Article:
Local newspapers reported Thursday that major hospitals aroundTaiwan have suspended the use of the GlaxoSmithKline Plc(GSK) -produced antibiotic Augmentin over plasticizer contaminationconcerns.
According to media reports, mild levels of the banned chemicaldi-isodecyl phthalate (DIDP) were detected in the Department ofHealth (DOH) tests on GSK's Augmentin, commonly used to treatbacterial infections, particularly in children.
Since a local TV news channel reported Tuesday that Augmentinbought at local pharmacies contained DIDP -- a substance often usedin the production of plastics to make it more flexible -- quite a fewparents have asked doctors not to prescribe the drug for safetyconcerns.
TVBS said Tuesday laboratory tests show that theAugmentin purchased at local pharmacies contained 14.8ppm (parts permillion) of DIDP, while a strawberry-flavored Augmentin syrup oftenprescribed for children at local clinics was found to contain 18.1ppm of DIDP.
In response, the Taiwan branch of GSK said that all the company'sproducts on the Taiwan market met the standards of Good ManufacturingPractices and had been certified by Taiwan's health authority beforeentering the market.
DOH tests show GSK's Augmentin contains 9-13.7 ppm of DIDP,levels that officials said pose no health risks to humans.
The following are excerpts from the local media coverage of theissue:
GSK, a leading global pharmaceutical, biologic, vaccine andconsumer healthcare company headquartered in London, said it has noplans to pull Augmentin from pharmacy shelves at the moment.
Hospital administrators and medical practitioners said thegovernment should push the healthcare company to explain why thebanned chemical was detected in its product.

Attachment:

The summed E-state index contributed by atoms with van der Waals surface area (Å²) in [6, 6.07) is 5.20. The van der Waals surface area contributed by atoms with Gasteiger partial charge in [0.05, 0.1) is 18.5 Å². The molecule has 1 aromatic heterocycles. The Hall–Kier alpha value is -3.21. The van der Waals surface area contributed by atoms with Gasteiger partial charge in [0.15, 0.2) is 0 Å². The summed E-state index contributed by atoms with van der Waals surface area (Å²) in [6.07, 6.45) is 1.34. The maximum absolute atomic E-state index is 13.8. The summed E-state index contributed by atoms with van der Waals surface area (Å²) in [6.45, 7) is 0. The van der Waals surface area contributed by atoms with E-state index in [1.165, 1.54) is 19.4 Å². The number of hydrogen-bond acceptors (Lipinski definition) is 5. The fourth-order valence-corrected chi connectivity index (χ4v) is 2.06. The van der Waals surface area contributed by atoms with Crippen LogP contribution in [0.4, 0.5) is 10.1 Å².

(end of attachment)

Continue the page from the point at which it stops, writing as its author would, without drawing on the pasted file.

They also asked health authorities to conduct an across-the-boardexamination of all pediatric drugs to alleviate public panic overplasticizer contamination that has gripped the country since mid-May,when another toxic, phthalate-based plasticizer, DEHP, was detectedin a variety of food and beverage products.
Kang Jaw-jou, director-general of the Taiwan Food and DrugAdministration (TFDA) under the DOH, said Wednesday that although thelevels of DIDP detected in Augmentin were limited and could betranslated to about 2 micrograms (mcg) in each dose -- an amountunlikely to harm human health, his agency will still ask GSK toproduce proof showing it has not wittingly or maliciously adulteratedits antibiotic with the banned substance.
GSK argued that powdered ingredients used in Augmentin syrup weremade in the United Kingdom and that the DIDP levels detected are farlower than the levels seen as harmful or dangerous in the UnitedStates or the European Union.
Insisting that Augmentin remains a safe prescription medicine,GSK said it is investigating how and why DIDP made its way into theproduct in the first place. "We are waiting for the examinationresults from an independent and impartial third party," it added in astatement.
Meanwhile, Kang said that as some phthalate-based plasticizerscan help maintain density and functions of a specific drug in humans,major advanced countries such as the United States have not barredtheir use in some pharmaceuticals.
Of the more than 20,000 drug certificates issued by the DOH, morethan 80 have been issued to pharmaceuticals containing two otherphthalate-based plasticizers -- DBP or DEP -- Kang said. (June 9,2011)
United Daily News:
Kang said Wednesday that the DOH will not order GSK to recallAugmentin for the time being and that hospitals can decide on theirown whether to suspend their use of the antibiotic.
All major local hospitals, including National Taiwan UniversityHospital, Veterans General Hospital, Mackay Memorial Hospital, ShinKong Wu Ho Su Memorial Hospital, Cathay General Hospital andTri-Service General Hospital have suspended the prescription ofAugmentin. (June 9, 2011).
(By Sofia Wu)